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Finnegan’s Wake – new music for violin and piano
Aaron COPLAND (1900-1990)
Sonata for Violin and Piano (1943) [19:27]
Elliott CARTER (b.1908)
Riconoscenza per Goffredo Petrassi for violin solo (1984) [7:11]
Ching-chu HU (b.1969)
Passions for Violin and Piano (2001) [9:59]
Jeremy Dale ROBERTS (b.1934)
Capriccio for Violin and Piano (1965) [11:25]
Morton FELDMAN (1926-1987)
Spring of Chosroes for Violin and Piano (1977) [14:15]
David GOMPPER (b.1954)
Finnegan's Wake for Violin and Piano (1997) [7:45]
Wolfgang David (violin), David Gompper (piano)
rec. Gnessin Academy, Moscow, 19-23 April 2003. DDD
ALBANY RECORDS TROY680 [70:06]

 

No mention is made of the perverse reason for adding an apostrophe to ‘Finnegans Wake’ in the programme notes, and with David Gompper’s eponymously titled piece having an Irish fiddle reel as its source material he should know better. It’s a small point - although it wasn’t to Joyce - and may even be intentional, though I really don’t see the point of promoting or perpetuating that particular literary howler. While I’m having a moan, the average age of the pieces here is about 1978, so ‘new music’ is also not entirely accurate. Many of these pieces will however be new to many people, so I won’t mention this point again.

Copland’s 1943 Sonata is dedicated to a friend of the composer, Larry Durham, who was killed in action in the South Pacific. The work’s tragic character is expressed in relatively simple melodic lines, Copland’s fingerprint open intervals and often declamatory accompaniment from the piano. The second movement is almost medieval in its bell-like and canonic writing, and the modal harmonic effects are continued into the more energetic Allegretto giusto third movement, with its playful imitative writing between the piano and violin.

A little more space between the closing chimes of the Copland and Elliott Carter’s Riconoscenza per Goffredo Petrassi would have been better, but the programming is good, with the solo piece breathing poetic depth into Copland’s stable tonality. Despite being characteristically atonal, this piece is made approachable by its expressive, slow lines, given markings like dolce, legatissimo, and scorrevole. There are intervals of more gestural writing, but the overall impression is of a fairly introverted, almost improvisatory music.

Ching-chu Hu’s Passions opens with an extended solo for the violin, promising a rocky road ahead. The sweetly expressive entry of the piano therefore comes almost as a shock. Hu is an Asian/American composer, and approaches this piece with that duality in mind – the rich European tradition being played against idioms which appear on traditional Chinese bowed instruments. Without the associations in sonority which the composer intends, the development of the piece has an almost purely romantic feel to my western ears, with Chinese musical gestures and much double-stopping in the violin thrown in at the climax.

All in all Hu’s piece works well enough, and provides an interesting contrast with the more rigorous sounding Capriccio by Jeremy Dale Roberts. Roberts, born in Gloucestershire, is a former head of composition at the Royal College of Music in London. The composer notes that the music is based on a number of Paganini’s Capricci, Bartók’s Duos and hints of Szymanowski. The opening melodic flourishes provide the material for the entire piece, treated to a wide-ranging palette of expressive, sometimes almost fragmentary, moments. The work is atmospheric and disciplined at the same time, with effective bell-like sonorities in the piano, and a finale which builds to a veritable musical firestorm – dissipated in a final coda which casts us adrift on mist-covered waters.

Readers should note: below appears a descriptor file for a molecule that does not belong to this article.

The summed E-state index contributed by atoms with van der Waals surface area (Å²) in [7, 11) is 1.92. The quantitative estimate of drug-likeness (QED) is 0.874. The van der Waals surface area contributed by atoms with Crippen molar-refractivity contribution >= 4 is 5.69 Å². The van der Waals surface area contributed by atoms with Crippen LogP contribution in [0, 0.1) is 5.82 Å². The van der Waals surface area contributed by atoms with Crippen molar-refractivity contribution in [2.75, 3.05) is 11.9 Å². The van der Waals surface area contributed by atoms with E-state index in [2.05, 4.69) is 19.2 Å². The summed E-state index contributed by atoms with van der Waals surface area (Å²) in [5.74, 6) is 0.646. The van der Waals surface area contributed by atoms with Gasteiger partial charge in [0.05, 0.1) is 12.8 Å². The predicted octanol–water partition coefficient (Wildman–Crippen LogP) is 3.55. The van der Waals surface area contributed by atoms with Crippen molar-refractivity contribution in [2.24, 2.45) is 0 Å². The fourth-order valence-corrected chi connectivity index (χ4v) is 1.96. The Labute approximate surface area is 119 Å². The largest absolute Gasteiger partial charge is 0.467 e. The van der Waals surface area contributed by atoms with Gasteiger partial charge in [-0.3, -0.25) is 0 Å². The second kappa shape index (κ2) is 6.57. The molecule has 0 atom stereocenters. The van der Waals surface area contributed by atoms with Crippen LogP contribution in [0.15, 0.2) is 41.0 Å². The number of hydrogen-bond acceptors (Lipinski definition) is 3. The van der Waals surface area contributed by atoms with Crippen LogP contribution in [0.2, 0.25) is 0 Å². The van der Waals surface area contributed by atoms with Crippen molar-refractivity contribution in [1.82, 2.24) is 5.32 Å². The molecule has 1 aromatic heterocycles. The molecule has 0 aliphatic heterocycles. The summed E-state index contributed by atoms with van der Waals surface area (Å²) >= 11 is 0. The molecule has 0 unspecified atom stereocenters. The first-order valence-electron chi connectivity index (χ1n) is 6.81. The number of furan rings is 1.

Morton Feldman’s 1977 Spring of Chosroes possesses all of that nagging beauty which characterises his mature work. The title refers to ‘a marvellous carpet representing a garden’ which, as legend has it, was woven during the reign of the Sassanid prince Chosroes (531-579 AD). The carpet pattern is of course an appropriate connection to Feldman’s often spatial approach to notation. The piece has a hypnotic effect, with an overall soft dynamic and a great deal of silence between the notes. For the uninitiated, this is, at only 14 minutes, a good introduction to Feldman’s uncompromisingly sparse sound-world.

So, we come to the title track. The Irish fiddle sets in straight away, immediately dispersing Feldman’s intensity. As one might expect with such material, the music swings and dances, and Gompper’s writing for both piano and violin is highly effective. The Green Groves of Erin is the popular reel from which much of the music is derived, but Gompper’s idiom takes this starting point into the ‘art music’ world. In doing so has created a superb concert piece with a great deal of character and substance.

The playing on this CD is highly accomplished, and the recording is atmospheric – set in a fairly resonant acoustic, but losing none of the detail which such pieces demand. At 70 minutes it is a well considered and attractive programme which will provide an interesting voyage of pleasant discovery for many. I still stick up for Joyce, but in spite of my apostrophe fixation I think this CD deserves solid and unreserved recommendation.

Dominy Clements

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